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Thursday, July 30, 2009

Case study of an autistic child



Vinesh lives in his own world, playing with his fingers and shaking involuntarily, sometimes throwing temper tantrums and other times destroying what ever comes in his hand. I see him pull out cane-threads from the mat under him, joining it to make a long string and then stretching and pulling and rolling it over and over. His teacher asks him to stop fidgeting and he folds the string and stuffs it into his pocket, but only momentarily and then, he is again, unrolling the string and playing with it over and over again. He shows no interest in the class activities and will respond only when his instructor gives him a personal attention. His teacher says that he is very cooperative only when given 'one-to-one' attention and he is quite independent in his self care activities. He can paint, draw and perform pre-vocational skills. He is able to follow instructions and is able to ape the actions if given individual help, but for most part of the day, he is hyperactive and lives in a world of his own.

Vinesh is a case of an autistic child.

Autism is a brain development disorder characterized by impaired social interaction and communication, and by restricted and repetitive behavior.

Autism is a complex lifelong developmental disorder, and has no cure, medical or therapeutic. However, through early intervention, many children have been able to lead productive and meaningful lives with support from their family, friends and professionals

Research indicates that giving early intervention in the form of specific and appropriate training methods that are tailored to your child's needs and learning style is the one way to help your child reach his/her maximum potential. Prior to this, it is important that a special educator take a detailed assessment of your child's strengths and difficulties to develop an individual education plan for your child. There are a number of intervention styles/methods, and you would want to choose that would benefit your child most.

Autism primarily affects the areas of communication, social skills, and thought and behaviour.


About a third to a half of individuals with autism do not develop enough natural speech to meet their daily communication needs. Differences in communication may be present from the first year of life, and may include delayed onset of babbling, unusual gestures, diminished responsiveness, and vocal patterns that are not synchronized with the caregiver. for example, they may look at a pointing hand instead of the pointed-at object and they consistently fail to point at objects in order to comment on or share an experience. Autistic children may have difficulty with imaginative play and with developing symbols into language.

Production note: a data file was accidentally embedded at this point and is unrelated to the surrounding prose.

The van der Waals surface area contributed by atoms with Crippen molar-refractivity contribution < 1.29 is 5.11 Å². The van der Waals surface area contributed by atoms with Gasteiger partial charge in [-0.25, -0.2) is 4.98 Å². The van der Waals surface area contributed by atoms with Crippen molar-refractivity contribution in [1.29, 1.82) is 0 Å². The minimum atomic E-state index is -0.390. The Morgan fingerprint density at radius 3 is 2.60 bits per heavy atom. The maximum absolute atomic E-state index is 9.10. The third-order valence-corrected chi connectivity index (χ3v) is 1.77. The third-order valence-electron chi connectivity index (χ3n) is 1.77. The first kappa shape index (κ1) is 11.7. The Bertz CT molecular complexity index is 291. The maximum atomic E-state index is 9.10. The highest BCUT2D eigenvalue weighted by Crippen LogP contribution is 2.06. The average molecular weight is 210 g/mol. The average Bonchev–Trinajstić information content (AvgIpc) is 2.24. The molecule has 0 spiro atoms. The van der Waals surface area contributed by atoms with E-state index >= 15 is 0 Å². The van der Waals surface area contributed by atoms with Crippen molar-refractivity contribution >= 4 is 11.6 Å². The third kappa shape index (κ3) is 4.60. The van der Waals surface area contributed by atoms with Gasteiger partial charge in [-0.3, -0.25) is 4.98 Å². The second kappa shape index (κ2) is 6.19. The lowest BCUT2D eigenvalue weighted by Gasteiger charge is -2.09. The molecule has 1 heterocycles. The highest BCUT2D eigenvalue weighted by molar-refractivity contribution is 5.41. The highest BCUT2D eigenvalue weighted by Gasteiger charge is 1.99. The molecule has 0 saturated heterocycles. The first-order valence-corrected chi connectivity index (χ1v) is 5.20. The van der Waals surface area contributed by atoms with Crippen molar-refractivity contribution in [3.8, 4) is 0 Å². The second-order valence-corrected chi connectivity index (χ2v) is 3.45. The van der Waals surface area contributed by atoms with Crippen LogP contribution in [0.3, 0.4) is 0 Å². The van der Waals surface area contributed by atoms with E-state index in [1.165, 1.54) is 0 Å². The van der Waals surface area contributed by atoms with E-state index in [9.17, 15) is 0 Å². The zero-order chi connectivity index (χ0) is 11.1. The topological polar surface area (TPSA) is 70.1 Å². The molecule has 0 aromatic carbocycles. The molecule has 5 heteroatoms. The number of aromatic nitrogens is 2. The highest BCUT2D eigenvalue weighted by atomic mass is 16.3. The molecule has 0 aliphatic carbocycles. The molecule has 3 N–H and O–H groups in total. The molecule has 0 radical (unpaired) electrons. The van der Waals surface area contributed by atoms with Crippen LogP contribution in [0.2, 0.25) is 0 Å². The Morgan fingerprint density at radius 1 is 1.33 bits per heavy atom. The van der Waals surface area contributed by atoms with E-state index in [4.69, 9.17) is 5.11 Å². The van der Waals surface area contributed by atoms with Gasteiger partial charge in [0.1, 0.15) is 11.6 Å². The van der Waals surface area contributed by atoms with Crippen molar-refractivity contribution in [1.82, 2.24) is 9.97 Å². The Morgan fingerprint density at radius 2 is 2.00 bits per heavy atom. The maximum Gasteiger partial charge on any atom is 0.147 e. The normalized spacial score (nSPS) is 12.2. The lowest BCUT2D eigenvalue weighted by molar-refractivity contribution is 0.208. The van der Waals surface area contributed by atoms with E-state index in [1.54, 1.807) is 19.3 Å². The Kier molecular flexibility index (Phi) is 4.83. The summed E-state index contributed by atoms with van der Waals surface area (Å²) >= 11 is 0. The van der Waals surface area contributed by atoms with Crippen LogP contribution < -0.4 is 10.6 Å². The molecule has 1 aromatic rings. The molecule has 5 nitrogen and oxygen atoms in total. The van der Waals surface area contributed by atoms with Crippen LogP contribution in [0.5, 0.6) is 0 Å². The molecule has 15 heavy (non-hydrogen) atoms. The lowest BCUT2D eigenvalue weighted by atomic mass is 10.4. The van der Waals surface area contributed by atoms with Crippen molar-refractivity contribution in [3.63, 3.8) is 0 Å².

Autistic individuals display many forms of repetitive or restricted behavior, such as:

Stereotypy is repetitive movement, such as hand flapping, making sounds, head rolling, or body rocking.

Compulsive behavior is intended and appears to follow rules, such as arranging objects in a certain way.

Sameness is resistance to change; for example, insisting that the furniture not be moved or refusing to be interrupted.

Ritualistic behavior involves the performance of daily activities the same way each time, such as an unvarying menu or dressing ritual. This is closely associated with sameness and an independent validation has suggested combining the two factors.

Restricted behavior is limited in focus, interest, or activity, such as preoccupation with a single television program or toy.

Self-injury includes movements that injure or can injure the person, such as eye poking, skin picking, hand biting, and head banging.

For many children, autism symptoms improve with treatment and with age. Some children with autism grow up to lead normal or near-normal lives. Children, whose language skills regress early in life, usually before the age of 3, appear to be at risk of developing epilepsy or seizure-like brain activity. During adolescence, some children with autism may become depressed or experience behavioral problems. Parents of these children should be ready to adjust treatment for their child as needed.

For further support and help in managing autistic child, read the answer as many questions about autism, dealing with behaviors, and other issues raised by families in India HERE
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